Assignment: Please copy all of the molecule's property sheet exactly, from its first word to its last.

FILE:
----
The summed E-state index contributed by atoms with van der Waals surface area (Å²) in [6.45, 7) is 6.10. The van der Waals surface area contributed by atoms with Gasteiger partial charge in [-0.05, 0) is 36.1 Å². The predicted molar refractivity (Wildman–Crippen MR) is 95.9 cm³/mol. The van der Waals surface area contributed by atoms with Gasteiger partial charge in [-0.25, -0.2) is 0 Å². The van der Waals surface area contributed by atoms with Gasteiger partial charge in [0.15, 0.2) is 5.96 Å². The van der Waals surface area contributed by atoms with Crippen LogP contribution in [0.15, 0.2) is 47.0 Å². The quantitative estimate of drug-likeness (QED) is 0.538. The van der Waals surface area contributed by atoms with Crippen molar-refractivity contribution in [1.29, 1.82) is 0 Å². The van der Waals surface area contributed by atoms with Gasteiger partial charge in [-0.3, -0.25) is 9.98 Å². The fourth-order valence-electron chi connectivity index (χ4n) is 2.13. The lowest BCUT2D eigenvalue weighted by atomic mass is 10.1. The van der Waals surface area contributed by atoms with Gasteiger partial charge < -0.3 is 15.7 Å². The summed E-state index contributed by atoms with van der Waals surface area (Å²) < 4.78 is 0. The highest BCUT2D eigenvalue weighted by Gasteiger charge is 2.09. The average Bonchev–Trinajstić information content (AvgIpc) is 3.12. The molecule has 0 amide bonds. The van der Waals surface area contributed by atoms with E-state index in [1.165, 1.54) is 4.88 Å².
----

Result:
The summed E-state index contributed by atoms with van der Waals surface area (Å²) in [6.45, 7) is 6.10. The van der Waals surface area contributed by atoms with Gasteiger partial charge in [-0.05, 0) is 36.1 Å². The predicted molar refractivity (Wildman–Crippen MR) is 95.9 cm³/mol. The van der Waals surface area contributed by atoms with Gasteiger partial charge in [-0.25, -0.2) is 0 Å². The van der Waals surface area contributed by atoms with Gasteiger partial charge in [0.15, 0.2) is 5.96 Å². The van der Waals surface area contributed by atoms with Crippen LogP contribution in [0.15, 0.2) is 47.0 Å². The quantitative estimate of drug-likeness (QED) is 0.538. The van der Waals surface area contributed by atoms with Crippen molar-refractivity contribution in [1.29, 1.82) is 0 Å². The van der Waals surface area contributed by atoms with Gasteiger partial charge in [-0.3, -0.25) is 9.98 Å². The fourth-order valence-electron chi connectivity index (χ4n) is 2.13. The lowest BCUT2D eigenvalue weighted by atomic mass is 10.1. The van der Waals surface area contributed by atoms with Gasteiger partial charge < -0.3 is 15.7 Å². The summed E-state index contributed by atoms with van der Waals surface area (Å²) < 4.78 is 0. The highest BCUT2D eigenvalue weighted by Gasteiger charge is 2.09. The average Bonchev–Trinajstić information content (AvgIpc) is 3.12. The molecule has 0 amide bonds. The van der Waals surface area contributed by atoms with E-state index in [1.165, 1.54) is 4.88 Å².